Dropped (TV series)
|Presented by||Louis Bodin|
|Country of origin||France|
|Production company(s)||Adventure Line Productions|
Dropped is a French survival reality television series that was scheduled to air on TF1 in 2015. Based on the Swedish television series Det största äventyret (SV The Greatest Adventure), the premise of the programme is to drop celebrities into a hostile environment and leave them to fend for themselves. Filming began in February 2015, but was halted in early March following a helicopter crash that claimed the lives of ten people, including three of the contestants and five of the production crew.
Produced by Adventure Line Productions (ALP), and developed from the Swedish reality show Det största äventyret (The Great Adventure), the format of Dropped involves blindfolding several sports personalities, then dropping them at a remote location where they must use their survival skills to find their way back to civilisation. Contestants are split into two teams, which must then compete against each other, and have 72 hours to reach a location where they can charge and use a mobile phone. A promotional video explains the show's premise as: "Two teams are dropped into the middle of nowhere. No food. No map. No help."
Filming of the series began in late February in Ushuaia, a city in the far southern Patagonia region of Argentina. The cast included seven French athletes—Florence Arthaud, Alain Bernard, Philippe Candeloro, Jeannie Longo, Camille Muffat, Alexis Vastine, Sylvain Wiltord—and Swiss athlete Anne-Flore Marxer. By Monday 9 March, the show had moved to the province of La Rioja, and filming of the first episode was complete, with Wiltord having been eliminated from the process, and returned home to Paris.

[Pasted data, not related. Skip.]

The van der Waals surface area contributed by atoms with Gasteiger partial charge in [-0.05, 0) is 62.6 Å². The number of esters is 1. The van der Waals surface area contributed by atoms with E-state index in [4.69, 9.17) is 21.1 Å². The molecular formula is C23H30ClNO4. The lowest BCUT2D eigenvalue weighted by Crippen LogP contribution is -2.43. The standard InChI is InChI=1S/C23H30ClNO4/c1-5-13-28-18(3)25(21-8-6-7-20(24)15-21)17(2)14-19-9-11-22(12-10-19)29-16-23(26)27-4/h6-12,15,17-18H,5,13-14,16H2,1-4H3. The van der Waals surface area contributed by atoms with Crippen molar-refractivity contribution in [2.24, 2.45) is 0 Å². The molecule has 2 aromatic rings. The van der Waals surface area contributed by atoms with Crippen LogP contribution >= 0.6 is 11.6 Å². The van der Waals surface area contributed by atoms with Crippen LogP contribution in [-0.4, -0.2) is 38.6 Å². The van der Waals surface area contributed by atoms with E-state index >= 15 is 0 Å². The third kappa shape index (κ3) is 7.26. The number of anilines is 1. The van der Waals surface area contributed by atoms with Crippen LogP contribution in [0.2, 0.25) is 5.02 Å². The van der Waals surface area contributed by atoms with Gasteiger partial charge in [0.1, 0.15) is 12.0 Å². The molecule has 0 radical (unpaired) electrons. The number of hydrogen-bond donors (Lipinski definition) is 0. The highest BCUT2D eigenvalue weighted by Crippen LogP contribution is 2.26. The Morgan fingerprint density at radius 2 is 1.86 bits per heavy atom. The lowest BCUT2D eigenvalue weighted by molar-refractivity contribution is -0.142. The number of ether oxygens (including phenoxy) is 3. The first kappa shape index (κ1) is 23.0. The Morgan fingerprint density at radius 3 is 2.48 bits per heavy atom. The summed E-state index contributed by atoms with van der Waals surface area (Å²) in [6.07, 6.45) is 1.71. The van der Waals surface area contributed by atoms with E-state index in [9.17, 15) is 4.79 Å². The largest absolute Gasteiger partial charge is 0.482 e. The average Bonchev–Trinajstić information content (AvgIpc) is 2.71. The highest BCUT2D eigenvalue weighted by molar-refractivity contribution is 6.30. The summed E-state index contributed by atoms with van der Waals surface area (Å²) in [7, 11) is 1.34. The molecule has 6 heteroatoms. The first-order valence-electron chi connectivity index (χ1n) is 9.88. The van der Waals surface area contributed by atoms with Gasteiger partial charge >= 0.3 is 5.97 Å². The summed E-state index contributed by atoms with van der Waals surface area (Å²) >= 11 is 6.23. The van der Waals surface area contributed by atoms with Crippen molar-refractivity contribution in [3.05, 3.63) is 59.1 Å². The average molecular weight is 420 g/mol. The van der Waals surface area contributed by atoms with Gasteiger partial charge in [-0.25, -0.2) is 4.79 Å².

At around 5.00 p.m. local time on 9 March 2015, and shortly after taking off near the town of Villa Castelli, two helicopters carrying some of the contestants and members of the film crew were involved in a mid-air collision and subsequent crash, which resulted in the deaths of nearly all the contestants aboard both aircraft. On 10 March, the French Presidential Office confirmed the names of the deceased, which included three of the contestants, who were named as yachtswoman Florence Arthaud, Olympic swimmer Camille Muffat and Olympic boxer Alexis Vastine. The two helicopter pilots and five members of the film crew were confirmed as the other fatalities.
In the wake of the incident, TF1 halted filming on the series, and announced that the show had been postponed. The series had been scheduled to air as part of the channel's Summer 2015 lineup, but speaking subsequently to TF1, the CEO of Adventure Line Productions, Franck Firmin-Guion, said that footage of the show would "not see the light of day" following the incident. ALP's website also removed the show from its list of productions.
On 10 March, French prosecutors opened a manslaughter investigation, a standard procedure when the death of a French citizen occurs overseas. Officials in Argentina also launched an investigation into the incident, led by judge Daniel Herrera. After questioning the surviving contestants and production staff as part of his inquiry, Herrera gave them the go ahead to return home on 12 March. Alain Bernard, Philippe Candeloro, Jeannie Longo, Anne-Flore Marxer and the film crew boarded a flight from Buenos Aires on 13 March, returning to Paris the following day. They were greeted by friends and relatives, as well as the CEO of TF1, before leaving the airport separately. Forensic experts from France and Argentina announced they had officially identified the bodies of the deceased on 16 March.